JOEL NEWMAN
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NEWMAN--Joel. On December 17, 2014 Joel Newman, Ph.D. died in his home in Provincetown, Massachusetts. Born in Brooklyn, NY in 1918, he was 96. Dr. Newman played an important role in the early music revival in New York City. His 1962 doctoral thesis on the early Italian composer, Salamone Rossi, remains the definitive work on him. In the 1950's, Dr Newman became the musicologist for the New York Pro Musica and joined the music department at Columbia University. He taught at Columbia for more than 30 years and after retirement continued teaching as Professor Emeritus. Newman studied recorder with Bernard Krainis and played in the first American Recorder Society ensemble under Erich Katz. He was proficient on early instruments, piano, organ and harpsichord. He received the Distinguished Achievement Award from the American Record Society in 2007 for his work as a musicologist, music editor and musician. After retirement, Joel Newman settled in Provincetown, Massachusetts, ran his own sheet music business and was co- owner of the Provincetown Bookshop. He is predeceased by Elloyd Hanson, his husband and partner of 46 years, and by his brother, Morris Newman. Joel is survived by his twin sisters, Phoebe Sheres and Dorothy Swayze, and a host of fond nieces, nephews and great nieces and nephews. Joel will be greatly missed and remembered for his pithy sense of humor, his erudition and his charm.


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Published in New York Times on Dec. 21, 2014.
Memories & Condolences
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6 entries
December 26, 2014
Joel Newman was one of the great professors, musicologists, performers and human beings. Professor Newman inspired all of us to be our best, showed us the path to a deeper understanding and love of music. Thirty eight years have passed and the seminars are still fresh in my mind.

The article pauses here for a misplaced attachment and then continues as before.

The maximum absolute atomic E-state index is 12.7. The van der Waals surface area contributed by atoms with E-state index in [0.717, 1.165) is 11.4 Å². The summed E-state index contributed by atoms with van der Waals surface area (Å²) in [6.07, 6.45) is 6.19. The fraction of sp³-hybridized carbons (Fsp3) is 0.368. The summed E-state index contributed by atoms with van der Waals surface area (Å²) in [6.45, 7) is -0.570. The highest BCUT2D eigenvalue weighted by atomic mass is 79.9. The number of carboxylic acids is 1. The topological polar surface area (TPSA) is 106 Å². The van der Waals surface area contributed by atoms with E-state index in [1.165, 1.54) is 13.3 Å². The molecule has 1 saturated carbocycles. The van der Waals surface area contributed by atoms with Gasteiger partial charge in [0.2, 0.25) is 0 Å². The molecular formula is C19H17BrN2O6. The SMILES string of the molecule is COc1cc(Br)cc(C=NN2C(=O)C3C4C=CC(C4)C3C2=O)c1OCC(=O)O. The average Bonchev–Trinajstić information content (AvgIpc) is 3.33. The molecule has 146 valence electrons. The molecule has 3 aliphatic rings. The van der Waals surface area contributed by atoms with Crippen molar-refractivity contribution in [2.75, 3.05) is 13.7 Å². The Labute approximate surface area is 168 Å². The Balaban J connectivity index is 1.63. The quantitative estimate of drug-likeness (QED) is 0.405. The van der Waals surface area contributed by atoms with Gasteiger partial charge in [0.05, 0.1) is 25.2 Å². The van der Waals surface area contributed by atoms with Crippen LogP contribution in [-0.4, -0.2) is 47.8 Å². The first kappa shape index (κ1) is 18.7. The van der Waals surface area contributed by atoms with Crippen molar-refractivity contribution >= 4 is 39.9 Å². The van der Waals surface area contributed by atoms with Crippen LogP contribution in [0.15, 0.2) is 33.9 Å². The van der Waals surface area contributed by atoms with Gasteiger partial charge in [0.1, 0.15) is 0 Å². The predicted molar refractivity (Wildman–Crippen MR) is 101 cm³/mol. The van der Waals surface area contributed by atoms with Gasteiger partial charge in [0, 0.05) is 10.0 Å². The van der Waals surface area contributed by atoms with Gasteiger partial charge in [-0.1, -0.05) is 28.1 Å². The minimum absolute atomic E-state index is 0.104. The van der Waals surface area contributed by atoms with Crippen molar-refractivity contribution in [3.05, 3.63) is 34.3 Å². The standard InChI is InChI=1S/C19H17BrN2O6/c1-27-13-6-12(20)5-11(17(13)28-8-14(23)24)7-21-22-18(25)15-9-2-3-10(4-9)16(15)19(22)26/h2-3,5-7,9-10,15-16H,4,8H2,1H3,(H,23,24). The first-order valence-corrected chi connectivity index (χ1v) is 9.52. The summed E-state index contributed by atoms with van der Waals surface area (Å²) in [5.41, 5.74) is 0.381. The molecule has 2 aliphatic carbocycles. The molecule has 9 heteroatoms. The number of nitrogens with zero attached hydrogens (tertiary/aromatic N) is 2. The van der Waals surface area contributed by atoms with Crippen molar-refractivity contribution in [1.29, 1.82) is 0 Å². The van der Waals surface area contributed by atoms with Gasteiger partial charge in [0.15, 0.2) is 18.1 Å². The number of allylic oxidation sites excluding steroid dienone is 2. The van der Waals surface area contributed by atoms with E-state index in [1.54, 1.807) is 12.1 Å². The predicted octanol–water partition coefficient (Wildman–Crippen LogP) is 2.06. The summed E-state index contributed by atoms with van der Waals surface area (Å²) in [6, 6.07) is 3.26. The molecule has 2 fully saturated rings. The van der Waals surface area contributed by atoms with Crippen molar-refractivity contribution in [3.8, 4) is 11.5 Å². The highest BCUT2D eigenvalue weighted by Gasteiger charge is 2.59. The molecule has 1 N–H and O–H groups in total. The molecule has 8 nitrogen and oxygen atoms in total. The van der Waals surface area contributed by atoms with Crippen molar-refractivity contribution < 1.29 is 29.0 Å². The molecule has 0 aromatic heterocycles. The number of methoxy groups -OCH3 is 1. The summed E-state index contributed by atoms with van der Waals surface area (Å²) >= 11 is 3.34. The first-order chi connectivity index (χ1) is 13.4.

David Sokol
December 22, 2014
My heart felt sympathies to Family and Friends.May the God of all Comfort, Comfort you. 2Corth.1:3,4. P.F.
December 22, 2014
I first met Uncle Joel about 4 years ago through his niece, Martha. We went to P-town to check in on him. We found a very independent and disciplined gentleman. He was involved with the daily operations of the bookshop, giving music lessons, and playing piano daily. He was not just practicing piano, he was challenging himself by learning new pieces! When visiting with him, he had great recall of his and his family's past history. He was one of America's greatest generation, a person who had lived through the Great Depression, World War, and all the changes that followed. He was humble while always seeking to interject some humor into his stories. Uncle Joel will be missed by many friends and family.
heather scheid
December 21, 2014
Great memories of "Uncle Joel" and the part he played in the magical days of Provincetown of my youth. The west end gang loved our visits to his bookshop and his erudition. Heidi O.Donnell Eastman
December 21, 2014
Although I interacted with him for only 2 years at Columbia, Professor Newman influenced my future by strengthening in me an interest and love of music history and research, which became part of what I did and who I am. He was a delightful teacher and human being and leaves behind a rich legacy.
Melanie Richards
December 21, 2014
As an undergraduate at Columbia ('65C), my first encounter with classical music came with Joel Newman's Music Humanities course as part of the Core Curriculum. It opened up a world that I previously could not imagine or appreciate. It also started a lifelong love of music which I have passed on to my children and grandchildren. I owe this mostly to Professor Newman.
Barry Levine
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